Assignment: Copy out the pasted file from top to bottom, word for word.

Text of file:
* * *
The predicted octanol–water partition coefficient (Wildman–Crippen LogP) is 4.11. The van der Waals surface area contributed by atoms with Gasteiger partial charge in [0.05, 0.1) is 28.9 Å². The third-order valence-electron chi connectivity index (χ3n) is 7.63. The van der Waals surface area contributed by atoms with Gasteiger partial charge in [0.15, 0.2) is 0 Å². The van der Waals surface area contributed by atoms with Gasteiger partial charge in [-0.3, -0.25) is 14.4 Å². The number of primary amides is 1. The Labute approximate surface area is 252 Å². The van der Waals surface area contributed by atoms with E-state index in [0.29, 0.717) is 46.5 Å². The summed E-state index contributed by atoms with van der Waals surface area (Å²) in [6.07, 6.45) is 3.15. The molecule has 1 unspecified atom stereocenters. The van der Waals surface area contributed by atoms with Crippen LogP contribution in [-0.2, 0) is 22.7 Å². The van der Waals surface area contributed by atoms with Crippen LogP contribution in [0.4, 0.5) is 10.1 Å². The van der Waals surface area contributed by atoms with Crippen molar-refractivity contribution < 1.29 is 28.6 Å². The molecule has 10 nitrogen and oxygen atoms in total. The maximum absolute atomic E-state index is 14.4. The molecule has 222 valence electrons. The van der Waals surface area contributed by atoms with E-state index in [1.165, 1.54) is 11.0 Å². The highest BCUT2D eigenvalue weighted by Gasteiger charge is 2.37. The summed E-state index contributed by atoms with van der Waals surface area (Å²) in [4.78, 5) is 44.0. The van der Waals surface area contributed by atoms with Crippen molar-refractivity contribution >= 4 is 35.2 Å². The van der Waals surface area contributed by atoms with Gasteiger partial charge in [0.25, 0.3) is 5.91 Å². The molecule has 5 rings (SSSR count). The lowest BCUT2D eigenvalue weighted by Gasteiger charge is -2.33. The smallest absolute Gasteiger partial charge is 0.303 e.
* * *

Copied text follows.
The predicted octanol–water partition coefficient (Wildman–Crippen LogP) is 4.11. The van der Waals surface area contributed by atoms with Gasteiger partial charge in [0.05, 0.1) is 28.9 Å². The third-order valence-electron chi connectivity index (χ3n) is 7.63. The van der Waals surface area contributed by atoms with Gasteiger partial charge in [0.15, 0.2) is 0 Å². The van der Waals surface area contributed by atoms with Gasteiger partial charge in [-0.3, -0.25) is 14.4 Å². The number of primary amides is 1. The Labute approximate surface area is 252 Å². The van der Waals surface area contributed by atoms with E-state index in [0.29, 0.717) is 46.5 Å². The summed E-state index contributed by atoms with van der Waals surface area (Å²) in [6.07, 6.45) is 3.15. The molecule has 1 unspecified atom stereocenters. The van der Waals surface area contributed by atoms with Crippen LogP contribution in [-0.2, 0) is 22.7 Å². The van der Waals surface area contributed by atoms with Crippen LogP contribution in [0.4, 0.5) is 10.1 Å². The van der Waals surface area contributed by atoms with Crippen molar-refractivity contribution < 1.29 is 28.6 Å². The molecule has 10 nitrogen and oxygen atoms in total. The maximum absolute atomic E-state index is 14.4. The molecule has 222 valence electrons. The van der Waals surface area contributed by atoms with E-state index in [1.165, 1.54) is 11.0 Å². The highest BCUT2D eigenvalue weighted by Gasteiger charge is 2.37. The summed E-state index contributed by atoms with van der Waals surface area (Å²) in [4.78, 5) is 44.0. The van der Waals surface area contributed by atoms with Crippen molar-refractivity contribution >= 4 is 35.2 Å². The van der Waals surface area contributed by atoms with Gasteiger partial charge in [0.25, 0.3) is 5.91 Å². The molecule has 5 rings (SSSR count). The lowest BCUT2D eigenvalue weighted by Gasteiger charge is -2.33. The smallest absolute Gasteiger partial charge is 0.303 e.